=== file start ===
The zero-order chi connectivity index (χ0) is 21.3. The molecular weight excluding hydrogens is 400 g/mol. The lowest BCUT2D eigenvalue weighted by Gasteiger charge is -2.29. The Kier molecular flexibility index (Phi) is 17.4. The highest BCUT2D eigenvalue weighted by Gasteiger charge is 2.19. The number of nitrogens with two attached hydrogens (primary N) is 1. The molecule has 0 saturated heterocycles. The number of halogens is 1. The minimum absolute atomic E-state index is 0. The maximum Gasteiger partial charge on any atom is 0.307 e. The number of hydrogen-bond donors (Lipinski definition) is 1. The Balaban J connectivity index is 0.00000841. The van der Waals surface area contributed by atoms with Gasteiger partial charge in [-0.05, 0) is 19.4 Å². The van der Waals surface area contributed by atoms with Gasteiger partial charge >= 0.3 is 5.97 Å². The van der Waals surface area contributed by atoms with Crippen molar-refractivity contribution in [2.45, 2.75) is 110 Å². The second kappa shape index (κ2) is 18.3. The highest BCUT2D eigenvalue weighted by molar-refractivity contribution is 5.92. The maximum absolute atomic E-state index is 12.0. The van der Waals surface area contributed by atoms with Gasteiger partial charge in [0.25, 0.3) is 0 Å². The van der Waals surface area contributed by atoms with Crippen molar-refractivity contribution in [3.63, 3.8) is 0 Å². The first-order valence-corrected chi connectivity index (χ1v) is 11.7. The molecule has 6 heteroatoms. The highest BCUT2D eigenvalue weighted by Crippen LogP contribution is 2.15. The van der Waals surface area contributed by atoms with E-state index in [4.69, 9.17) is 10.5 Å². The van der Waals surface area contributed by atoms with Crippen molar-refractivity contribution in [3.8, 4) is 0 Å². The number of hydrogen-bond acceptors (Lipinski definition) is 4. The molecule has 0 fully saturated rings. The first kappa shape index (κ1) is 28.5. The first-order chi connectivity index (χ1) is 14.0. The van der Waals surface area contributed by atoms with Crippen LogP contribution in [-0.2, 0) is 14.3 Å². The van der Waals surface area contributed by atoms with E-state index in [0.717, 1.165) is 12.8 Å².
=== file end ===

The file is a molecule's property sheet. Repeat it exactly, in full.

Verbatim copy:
The zero-order chi connectivity index (χ0) is 21.3. The molecular weight excluding hydrogens is 400 g/mol. The lowest BCUT2D eigenvalue weighted by Gasteiger charge is -2.29. The Kier molecular flexibility index (Phi) is 17.4. The highest BCUT2D eigenvalue weighted by Gasteiger charge is 2.19. The number of nitrogens with two attached hydrogens (primary N) is 1. The molecule has 0 saturated heterocycles. The number of halogens is 1. The minimum absolute atomic E-state index is 0. The maximum Gasteiger partial charge on any atom is 0.307 e. The number of hydrogen-bond donors (Lipinski definition) is 1. The Balaban J connectivity index is 0.00000841. The van der Waals surface area contributed by atoms with Gasteiger partial charge in [-0.05, 0) is 19.4 Å². The van der Waals surface area contributed by atoms with Gasteiger partial charge >= 0.3 is 5.97 Å². The van der Waals surface area contributed by atoms with Crippen molar-refractivity contribution in [2.45, 2.75) is 110 Å². The second kappa shape index (κ2) is 18.3. The highest BCUT2D eigenvalue weighted by molar-refractivity contribution is 5.92. The maximum absolute atomic E-state index is 12.0. The van der Waals surface area contributed by atoms with Gasteiger partial charge in [0.25, 0.3) is 0 Å². The van der Waals surface area contributed by atoms with Crippen molar-refractivity contribution in [3.63, 3.8) is 0 Å². The first-order valence-corrected chi connectivity index (χ1v) is 11.7. The molecule has 6 heteroatoms. The highest BCUT2D eigenvalue weighted by Crippen LogP contribution is 2.15. The van der Waals surface area contributed by atoms with E-state index in [4.69, 9.17) is 10.5 Å². The van der Waals surface area contributed by atoms with Crippen molar-refractivity contribution in [3.8, 4) is 0 Å². The number of hydrogen-bond acceptors (Lipinski definition) is 4. The molecule has 0 fully saturated rings. The first kappa shape index (κ1) is 28.5. The first-order chi connectivity index (χ1) is 14.0. The van der Waals surface area contributed by atoms with Crippen LogP contribution in [-0.2, 0) is 14.3 Å². The van der Waals surface area contributed by atoms with E-state index in [0.717, 1.165) is 12.8 Å².